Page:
Friday, March 5, 2010

A sitdown with Saosin

By Ashley Campbell

Back in November, the Pactour came through Philadelphia and gave attendees a night of diverse performances. Before the show, Barricade Buzz took some time to chat with Saosin’s bass player Chris Sorenson and talked about Thanksgiving, the current tour and having one of their songs featured on CBS’s NCIS.

Barricade Buzz: The Pactour kicked off a little less than a month ago, how has the tour been for you guys so far?

Chris Sorenson: It’s pretty standard for a tour. But I mean, we’re headlining so there’s a lot more stress involved to not only put on a good show, but playing late and showing up early and everything included. But it’s been pretty standard, we’re really excited. The bill is very diverse and I think that’s really important to us, having a diverse bill, it’s not the same band throughout the night.

BB: How do you feel about the other bands? Are you fans of any of them?

CS: Uh, yea. Innerpartysystem, we’re fans of them and POS is the only hip-hop artist that I think is good. I don’t really like rap or hip-hop.

BB: Are there any specific shows that have stuck out in your mind on the tour so far or any that you’re looking forward to?

CS: Last night in New York was really good. We’re looking forward to getting back to the East Coast because the East Coast is a home away from home for us. I’m sure tonight in Philly will be great.

BB: While you guys are on tour, how do you keep yourselves busy when you’re not playing?

CS: Sleep. I don’t know, there’s a multitude of things. Sometimes we’re always helping set up. Ya know, just standard normal time-killing things.
BB: Do you guys ever sight-see?

CS: Not anymore.
BB: Yea, ‘cause you guys have seen everything at this point, right?

CS: Yea, we’ve been touring for a while so when you go to New York or Philly it’s not like, ‘Hey, you wanna go to Pat’s and get a cheesesteak? Again?’
BB: Haha, alright. Well, you guys released your latest album a few months ago. How did you guys decide what songs to incorporate into your set list?

CS: I don’t really think it’s a conscious effort, I think it just depends on the energy of the song. ‘Cause you can’t really say like, ‘Oh, I want to play all of the heavy songs’ or ‘I want to play all of the popular song.’ So we just kind of decided that we were going to play this many songs and these are the songs that we want to play, so, it’s really just what we wanted to play.

BB: Have the fans seemed happy with the choices you made? Whether they’re older songs or new songs?

CS: Yea, I think so. I haven’t heard any complaints. So, I think that’s a good sign. But, ya know, the set flows really well and for all of the times there’s new songs that maybe people don’t know, there’s a song that they’re familiar with before or after it.

BB: You guys had one of your songs used on an episode of NCIS. How did it feel to have your song used on such a popular show?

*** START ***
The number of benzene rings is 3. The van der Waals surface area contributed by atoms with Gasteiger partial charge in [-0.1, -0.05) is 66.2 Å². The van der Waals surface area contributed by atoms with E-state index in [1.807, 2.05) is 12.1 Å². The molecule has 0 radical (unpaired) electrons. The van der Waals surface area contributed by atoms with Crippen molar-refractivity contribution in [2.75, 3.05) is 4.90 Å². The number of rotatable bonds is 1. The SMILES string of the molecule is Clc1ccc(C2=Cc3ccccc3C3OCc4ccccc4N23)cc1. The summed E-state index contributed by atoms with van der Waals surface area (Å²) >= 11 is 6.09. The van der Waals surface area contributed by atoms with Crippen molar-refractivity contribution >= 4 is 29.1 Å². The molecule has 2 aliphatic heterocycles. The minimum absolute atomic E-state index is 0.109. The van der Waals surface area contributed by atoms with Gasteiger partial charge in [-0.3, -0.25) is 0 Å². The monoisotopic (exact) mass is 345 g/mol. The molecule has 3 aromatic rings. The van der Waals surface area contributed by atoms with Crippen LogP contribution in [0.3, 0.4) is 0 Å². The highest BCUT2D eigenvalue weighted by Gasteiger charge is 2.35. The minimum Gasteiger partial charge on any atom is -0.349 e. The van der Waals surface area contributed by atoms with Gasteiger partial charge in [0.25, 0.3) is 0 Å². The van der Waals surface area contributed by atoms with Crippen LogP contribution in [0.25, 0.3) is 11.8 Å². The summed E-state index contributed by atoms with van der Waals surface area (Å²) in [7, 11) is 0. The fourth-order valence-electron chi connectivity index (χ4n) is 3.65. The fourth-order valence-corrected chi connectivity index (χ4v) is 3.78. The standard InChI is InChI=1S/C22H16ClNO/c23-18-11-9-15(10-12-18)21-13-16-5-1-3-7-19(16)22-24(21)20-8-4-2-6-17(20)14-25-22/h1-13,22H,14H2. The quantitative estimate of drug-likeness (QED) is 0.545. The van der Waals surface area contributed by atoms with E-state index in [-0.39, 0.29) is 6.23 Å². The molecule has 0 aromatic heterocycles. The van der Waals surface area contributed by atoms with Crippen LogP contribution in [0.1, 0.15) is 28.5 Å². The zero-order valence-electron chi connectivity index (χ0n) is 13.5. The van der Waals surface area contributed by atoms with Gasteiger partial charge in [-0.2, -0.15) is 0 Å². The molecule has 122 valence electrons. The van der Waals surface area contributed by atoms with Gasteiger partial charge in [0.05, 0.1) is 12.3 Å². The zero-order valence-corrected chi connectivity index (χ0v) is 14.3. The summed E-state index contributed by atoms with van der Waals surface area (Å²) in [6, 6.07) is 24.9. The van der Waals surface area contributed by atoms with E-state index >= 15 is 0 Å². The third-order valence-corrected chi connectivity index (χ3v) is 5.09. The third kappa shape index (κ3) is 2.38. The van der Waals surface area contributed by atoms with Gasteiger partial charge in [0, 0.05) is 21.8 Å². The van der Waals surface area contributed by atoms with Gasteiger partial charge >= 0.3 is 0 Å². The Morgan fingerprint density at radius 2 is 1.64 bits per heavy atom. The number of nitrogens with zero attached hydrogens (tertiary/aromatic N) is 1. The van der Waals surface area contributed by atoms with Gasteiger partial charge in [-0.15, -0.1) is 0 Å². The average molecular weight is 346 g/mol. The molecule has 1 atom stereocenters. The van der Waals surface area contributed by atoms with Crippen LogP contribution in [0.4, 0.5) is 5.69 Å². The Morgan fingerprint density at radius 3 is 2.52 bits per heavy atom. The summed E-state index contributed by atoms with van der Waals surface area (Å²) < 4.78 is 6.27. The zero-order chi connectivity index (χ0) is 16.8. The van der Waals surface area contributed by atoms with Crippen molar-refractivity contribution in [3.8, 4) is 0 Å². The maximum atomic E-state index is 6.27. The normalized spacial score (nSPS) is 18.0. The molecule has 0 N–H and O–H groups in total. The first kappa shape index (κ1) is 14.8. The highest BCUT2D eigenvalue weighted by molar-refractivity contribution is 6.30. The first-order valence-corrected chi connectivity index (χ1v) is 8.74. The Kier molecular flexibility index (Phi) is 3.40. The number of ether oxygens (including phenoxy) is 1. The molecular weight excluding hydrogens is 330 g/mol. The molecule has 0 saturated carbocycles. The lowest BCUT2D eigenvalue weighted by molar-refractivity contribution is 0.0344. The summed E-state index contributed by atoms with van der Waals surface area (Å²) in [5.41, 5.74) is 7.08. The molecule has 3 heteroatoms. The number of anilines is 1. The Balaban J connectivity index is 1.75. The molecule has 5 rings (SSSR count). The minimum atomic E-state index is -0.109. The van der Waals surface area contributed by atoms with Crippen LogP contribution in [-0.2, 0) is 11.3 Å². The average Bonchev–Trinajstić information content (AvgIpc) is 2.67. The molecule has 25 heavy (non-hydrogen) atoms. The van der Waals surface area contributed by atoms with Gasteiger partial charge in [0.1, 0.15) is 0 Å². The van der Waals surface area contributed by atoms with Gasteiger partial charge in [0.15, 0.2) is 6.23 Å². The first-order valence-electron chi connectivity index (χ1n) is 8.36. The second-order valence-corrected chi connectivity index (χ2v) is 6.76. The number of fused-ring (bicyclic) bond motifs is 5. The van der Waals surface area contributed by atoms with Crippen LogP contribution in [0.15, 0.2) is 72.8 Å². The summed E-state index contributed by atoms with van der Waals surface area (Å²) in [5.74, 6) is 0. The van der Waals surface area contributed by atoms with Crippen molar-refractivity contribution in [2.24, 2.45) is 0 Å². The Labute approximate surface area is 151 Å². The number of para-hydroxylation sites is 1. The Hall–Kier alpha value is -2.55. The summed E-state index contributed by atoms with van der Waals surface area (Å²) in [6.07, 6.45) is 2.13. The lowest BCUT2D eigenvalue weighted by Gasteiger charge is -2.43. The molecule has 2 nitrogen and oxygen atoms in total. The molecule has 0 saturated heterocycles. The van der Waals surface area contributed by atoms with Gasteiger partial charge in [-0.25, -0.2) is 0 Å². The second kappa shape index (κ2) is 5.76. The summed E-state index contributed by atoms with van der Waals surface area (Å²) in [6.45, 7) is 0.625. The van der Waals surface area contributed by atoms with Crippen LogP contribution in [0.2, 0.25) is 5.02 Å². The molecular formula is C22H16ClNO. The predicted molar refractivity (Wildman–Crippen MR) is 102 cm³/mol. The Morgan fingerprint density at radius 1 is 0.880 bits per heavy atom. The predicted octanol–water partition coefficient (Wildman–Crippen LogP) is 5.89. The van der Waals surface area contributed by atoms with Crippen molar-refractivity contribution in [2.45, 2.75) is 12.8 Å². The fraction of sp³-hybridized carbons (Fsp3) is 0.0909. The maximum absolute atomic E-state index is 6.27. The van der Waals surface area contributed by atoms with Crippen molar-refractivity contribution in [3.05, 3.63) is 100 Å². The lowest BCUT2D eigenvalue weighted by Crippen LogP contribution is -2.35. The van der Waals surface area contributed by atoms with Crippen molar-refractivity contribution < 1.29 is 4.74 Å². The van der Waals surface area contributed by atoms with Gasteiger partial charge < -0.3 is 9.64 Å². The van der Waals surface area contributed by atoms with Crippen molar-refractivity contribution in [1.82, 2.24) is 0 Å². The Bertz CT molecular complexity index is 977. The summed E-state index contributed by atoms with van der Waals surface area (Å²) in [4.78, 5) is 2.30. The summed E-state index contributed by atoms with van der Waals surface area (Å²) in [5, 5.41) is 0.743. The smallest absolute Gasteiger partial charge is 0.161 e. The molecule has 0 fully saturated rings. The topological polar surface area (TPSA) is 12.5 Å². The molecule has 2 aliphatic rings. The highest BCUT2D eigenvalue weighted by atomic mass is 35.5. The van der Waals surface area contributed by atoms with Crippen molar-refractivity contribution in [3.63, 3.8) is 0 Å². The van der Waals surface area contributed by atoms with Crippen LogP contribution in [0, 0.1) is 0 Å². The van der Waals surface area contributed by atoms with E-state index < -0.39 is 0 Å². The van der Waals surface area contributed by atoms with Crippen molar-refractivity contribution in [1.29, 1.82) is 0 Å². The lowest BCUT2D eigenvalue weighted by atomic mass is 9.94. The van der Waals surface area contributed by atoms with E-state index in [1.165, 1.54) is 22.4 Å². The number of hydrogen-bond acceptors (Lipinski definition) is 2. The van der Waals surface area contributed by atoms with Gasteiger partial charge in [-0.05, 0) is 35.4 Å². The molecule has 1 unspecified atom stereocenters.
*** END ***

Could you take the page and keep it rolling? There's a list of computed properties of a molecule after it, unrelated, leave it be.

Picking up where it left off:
CS: I don’t know. It’s really not that big of a deal to us because it’s not really one of our goals as a band. I mean, it’s awesome to think that potentially 25 million people heard your music all at one time, ya know? I’m more stoked about being on the soundtrack with Bob Dillon and a bunch of other artists.

BB: This year is coming to its close, is there anything that you guys are looking forward to before it’s over, whether it’s concerning music or just life in general?

CS: No. Getting this tour done and getting it under our belts, I guess.
BB: Do you guys have any plans yet for next year?

CS: Yea, we’re going overseas for quite some time. We’ve kind of built a really good fan base internationally, especially in places like Asia so we’re going to go explore. And we’re going to go down to South Africa and South America and some other places and just get out of the States. I mean, there’s 50 bands playing every night in every city here in the States so it’s like, time to go away somewhere else for a little bit.
BB: Tomorrow is Thanksgiving and I know you have the day off, but you’ll still be on the road. Do you guys have any plans for the holiday?

CS: For all of the times we’ve been away for Thanksgiving, which has pretty much been every year, we’ve done something. I think the only year we didn’t do something was, no, I’ve got to think about this. Well, to answer the question, we’re going to our drum techs house. He lives in Cherry Hill, NJ so we’re gonna go eat some Thanksgiving dinner with his family. We’re going to pile all 12 of us in there so it’s gonna be hectic but yea. They invited us over, so. Last year we were down in Florida and were at Aaron [Gillespie] of underOATH’s house so he and I cooked dinner and then the year before that we were, I don’t remember where we were. Actually we were in the U.K. so we didn’t even celebrate it. And then the year before that, we were in Boston. And the year before that we were in Portland and ate Thanksgiving dinner in a hotel from a big buffet.
BB: Alright, well I know you guys have been here before so, what do you guys think of Philly?